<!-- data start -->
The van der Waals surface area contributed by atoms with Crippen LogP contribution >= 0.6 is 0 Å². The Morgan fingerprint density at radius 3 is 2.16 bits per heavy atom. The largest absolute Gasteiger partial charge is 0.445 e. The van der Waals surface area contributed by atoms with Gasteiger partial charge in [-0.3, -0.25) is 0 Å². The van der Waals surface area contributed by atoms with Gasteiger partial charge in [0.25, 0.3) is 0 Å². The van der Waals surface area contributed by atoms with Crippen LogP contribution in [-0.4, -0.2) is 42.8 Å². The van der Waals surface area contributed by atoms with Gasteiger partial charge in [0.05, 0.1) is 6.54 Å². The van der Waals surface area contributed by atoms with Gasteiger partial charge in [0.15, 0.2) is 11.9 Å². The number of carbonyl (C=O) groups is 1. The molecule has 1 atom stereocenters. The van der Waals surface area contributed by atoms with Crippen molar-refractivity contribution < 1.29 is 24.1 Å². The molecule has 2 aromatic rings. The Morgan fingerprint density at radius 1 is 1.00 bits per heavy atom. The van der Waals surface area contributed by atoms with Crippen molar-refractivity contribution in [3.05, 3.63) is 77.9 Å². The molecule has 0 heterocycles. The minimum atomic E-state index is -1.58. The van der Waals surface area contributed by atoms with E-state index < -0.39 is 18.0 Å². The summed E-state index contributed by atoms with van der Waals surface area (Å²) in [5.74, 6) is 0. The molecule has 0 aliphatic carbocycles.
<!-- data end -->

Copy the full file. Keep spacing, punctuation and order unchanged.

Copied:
The van der Waals surface area contributed by atoms with Crippen LogP contribution >= 0.6 is 0 Å². The Morgan fingerprint density at radius 3 is 2.16 bits per heavy atom. The largest absolute Gasteiger partial charge is 0.445 e. The van der Waals surface area contributed by atoms with Gasteiger partial charge in [-0.3, -0.25) is 0 Å². The van der Waals surface area contributed by atoms with Gasteiger partial charge in [0.25, 0.3) is 0 Å². The van der Waals surface area contributed by atoms with Crippen LogP contribution in [-0.4, -0.2) is 42.8 Å². The van der Waals surface area contributed by atoms with Gasteiger partial charge in [0.05, 0.1) is 6.54 Å². The van der Waals surface area contributed by atoms with Gasteiger partial charge in [0.15, 0.2) is 11.9 Å². The number of carbonyl (C=O) groups is 1. The molecule has 1 atom stereocenters. The van der Waals surface area contributed by atoms with Crippen molar-refractivity contribution < 1.29 is 24.1 Å². The molecule has 2 aromatic rings. The Morgan fingerprint density at radius 1 is 1.00 bits per heavy atom. The van der Waals surface area contributed by atoms with Crippen molar-refractivity contribution in [3.05, 3.63) is 77.9 Å². The molecule has 0 heterocycles. The minimum atomic E-state index is -1.58. The van der Waals surface area contributed by atoms with E-state index < -0.39 is 18.0 Å². The summed E-state index contributed by atoms with van der Waals surface area (Å²) in [5.74, 6) is 0. The molecule has 0 aliphatic carbocycles.